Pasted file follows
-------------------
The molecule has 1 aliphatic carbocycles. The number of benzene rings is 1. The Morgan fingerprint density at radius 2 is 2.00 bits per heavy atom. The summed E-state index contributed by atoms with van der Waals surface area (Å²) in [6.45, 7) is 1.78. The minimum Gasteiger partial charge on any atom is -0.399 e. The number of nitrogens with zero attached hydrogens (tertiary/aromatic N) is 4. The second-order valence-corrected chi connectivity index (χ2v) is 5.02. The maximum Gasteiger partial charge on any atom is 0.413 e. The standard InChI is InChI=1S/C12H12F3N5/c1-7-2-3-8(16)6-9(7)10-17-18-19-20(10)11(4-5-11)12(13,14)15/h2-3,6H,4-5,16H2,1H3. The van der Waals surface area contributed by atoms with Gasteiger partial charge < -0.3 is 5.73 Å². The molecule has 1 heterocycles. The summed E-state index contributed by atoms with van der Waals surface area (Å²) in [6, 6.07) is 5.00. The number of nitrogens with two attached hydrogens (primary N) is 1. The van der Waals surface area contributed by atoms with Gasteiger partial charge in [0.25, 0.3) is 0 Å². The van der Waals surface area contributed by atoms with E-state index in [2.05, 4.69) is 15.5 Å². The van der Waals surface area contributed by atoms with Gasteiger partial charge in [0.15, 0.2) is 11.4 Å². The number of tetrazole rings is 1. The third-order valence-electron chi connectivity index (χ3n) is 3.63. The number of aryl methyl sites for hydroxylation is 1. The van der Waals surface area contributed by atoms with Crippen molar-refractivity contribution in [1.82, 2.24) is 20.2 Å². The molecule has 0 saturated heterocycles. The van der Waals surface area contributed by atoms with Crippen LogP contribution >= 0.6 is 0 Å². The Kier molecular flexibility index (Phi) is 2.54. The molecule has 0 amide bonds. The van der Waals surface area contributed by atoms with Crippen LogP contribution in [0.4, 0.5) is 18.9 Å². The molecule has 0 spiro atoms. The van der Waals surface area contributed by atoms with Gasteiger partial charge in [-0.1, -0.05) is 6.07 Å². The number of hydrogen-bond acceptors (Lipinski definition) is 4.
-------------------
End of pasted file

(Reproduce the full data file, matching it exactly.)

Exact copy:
The molecule has 1 aliphatic carbocycles. The number of benzene rings is 1. The Morgan fingerprint density at radius 2 is 2.00 bits per heavy atom. The summed E-state index contributed by atoms with van der Waals surface area (Å²) in [6.45, 7) is 1.78. The minimum Gasteiger partial charge on any atom is -0.399 e. The number of nitrogens with zero attached hydrogens (tertiary/aromatic N) is 4. The second-order valence-corrected chi connectivity index (χ2v) is 5.02. The maximum Gasteiger partial charge on any atom is 0.413 e. The standard InChI is InChI=1S/C12H12F3N5/c1-7-2-3-8(16)6-9(7)10-17-18-19-20(10)11(4-5-11)12(13,14)15/h2-3,6H,4-5,16H2,1H3. The van der Waals surface area contributed by atoms with Gasteiger partial charge < -0.3 is 5.73 Å². The molecule has 1 heterocycles. The summed E-state index contributed by atoms with van der Waals surface area (Å²) in [6, 6.07) is 5.00. The number of nitrogens with two attached hydrogens (primary N) is 1. The van der Waals surface area contributed by atoms with Gasteiger partial charge in [0.25, 0.3) is 0 Å². The van der Waals surface area contributed by atoms with E-state index in [2.05, 4.69) is 15.5 Å². The van der Waals surface area contributed by atoms with Gasteiger partial charge in [0.15, 0.2) is 11.4 Å². The number of tetrazole rings is 1. The third-order valence-electron chi connectivity index (χ3n) is 3.63. The number of aryl methyl sites for hydroxylation is 1. The van der Waals surface area contributed by atoms with Crippen molar-refractivity contribution in [1.82, 2.24) is 20.2 Å². The molecule has 0 saturated heterocycles. The van der Waals surface area contributed by atoms with Crippen LogP contribution >= 0.6 is 0 Å². The Kier molecular flexibility index (Phi) is 2.54. The molecule has 0 amide bonds. The van der Waals surface area contributed by atoms with Crippen LogP contribution in [0.4, 0.5) is 18.9 Å². The molecule has 0 spiro atoms. The van der Waals surface area contributed by atoms with Gasteiger partial charge in [-0.1, -0.05) is 6.07 Å². The number of hydrogen-bond acceptors (Lipinski definition) is 4.